FOR IMMEDIATE RELEASE:
March 26, 2018
Paper tells true history of commodity price drops, tax policy and the Kansas economy
Topeka, KS — As the Kansas legislature works to adequately fund schools and lawmakers prepare their re-election campaigns, our state should be on the lookout for false narratives.
A new paper from the Kansas Center for Economic Growth takes on former Governor Sam Brownback’s claim that his radical supply-side tax “experiment” was undermined by drops in commodity prices. Although such drops occurred, they simply didn’t have that effect.
The paper shows that:
- While agriculture is important to Kansas, farm income plays a bigger role in the economy of other nearby states, and they didn’t see the same budget difficulties.
- Severance tax receipts from the energy sector fell, but they were a minuscule part of overall state revenue.
- The drop in commodity prices didn’t hit Kansas hardest until two years after the passage of the Brownback tax plan. The state’s budget was already in free fall at the time.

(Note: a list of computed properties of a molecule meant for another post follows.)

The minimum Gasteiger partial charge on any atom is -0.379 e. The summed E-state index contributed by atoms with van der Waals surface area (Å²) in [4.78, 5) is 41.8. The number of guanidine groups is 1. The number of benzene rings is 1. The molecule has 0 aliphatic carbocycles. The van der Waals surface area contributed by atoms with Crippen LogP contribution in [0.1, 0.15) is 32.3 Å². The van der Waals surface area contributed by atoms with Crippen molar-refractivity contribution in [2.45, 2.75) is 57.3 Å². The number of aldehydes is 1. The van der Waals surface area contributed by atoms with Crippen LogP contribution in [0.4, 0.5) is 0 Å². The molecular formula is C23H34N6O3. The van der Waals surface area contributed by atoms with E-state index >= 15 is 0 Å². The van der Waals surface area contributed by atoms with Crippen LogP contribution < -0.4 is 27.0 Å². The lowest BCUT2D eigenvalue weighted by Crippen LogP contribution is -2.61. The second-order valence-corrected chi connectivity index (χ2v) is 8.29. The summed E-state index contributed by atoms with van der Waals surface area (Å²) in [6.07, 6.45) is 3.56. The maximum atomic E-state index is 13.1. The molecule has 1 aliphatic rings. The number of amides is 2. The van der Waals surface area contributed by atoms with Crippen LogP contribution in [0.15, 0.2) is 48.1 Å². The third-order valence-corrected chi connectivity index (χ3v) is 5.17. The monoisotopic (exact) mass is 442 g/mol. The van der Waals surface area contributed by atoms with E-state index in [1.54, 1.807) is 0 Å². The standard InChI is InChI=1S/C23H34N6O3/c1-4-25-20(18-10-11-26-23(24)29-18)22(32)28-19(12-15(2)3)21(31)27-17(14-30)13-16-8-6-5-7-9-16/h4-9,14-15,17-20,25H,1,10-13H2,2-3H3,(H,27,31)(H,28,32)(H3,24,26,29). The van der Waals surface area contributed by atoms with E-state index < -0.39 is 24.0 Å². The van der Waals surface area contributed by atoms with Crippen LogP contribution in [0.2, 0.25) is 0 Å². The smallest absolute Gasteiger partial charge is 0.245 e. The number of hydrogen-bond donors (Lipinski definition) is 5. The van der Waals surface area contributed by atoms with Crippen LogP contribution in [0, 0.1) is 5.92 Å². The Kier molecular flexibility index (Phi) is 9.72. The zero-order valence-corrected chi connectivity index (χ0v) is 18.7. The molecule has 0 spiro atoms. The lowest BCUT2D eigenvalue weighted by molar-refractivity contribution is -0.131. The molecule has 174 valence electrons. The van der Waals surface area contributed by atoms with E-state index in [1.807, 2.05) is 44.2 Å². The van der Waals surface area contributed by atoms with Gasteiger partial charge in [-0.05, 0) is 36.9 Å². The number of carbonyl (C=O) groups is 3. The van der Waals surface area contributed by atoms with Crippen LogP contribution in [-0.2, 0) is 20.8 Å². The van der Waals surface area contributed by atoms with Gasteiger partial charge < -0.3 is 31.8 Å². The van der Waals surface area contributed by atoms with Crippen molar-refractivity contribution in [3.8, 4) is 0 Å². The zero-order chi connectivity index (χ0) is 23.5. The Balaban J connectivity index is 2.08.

“Looking at the numbers, it was clear that declines in the farming and energy sections weren’t enough to cause Kansas’ budget problems,” said KCEG assistant research analyst Michael Raven. “The Brownback tax cuts were the principal cause.”
As Kansas lawmakers look ahead, it’s clear that they should focus on reliable and sustainable sources of revenue to fund important priorities. Great schools, affordable health care, solid infrastructure, and thriving communities don’t happen by magic — they take continued investment and a clear understanding of history.
Read the full paper here at KCEG’s website.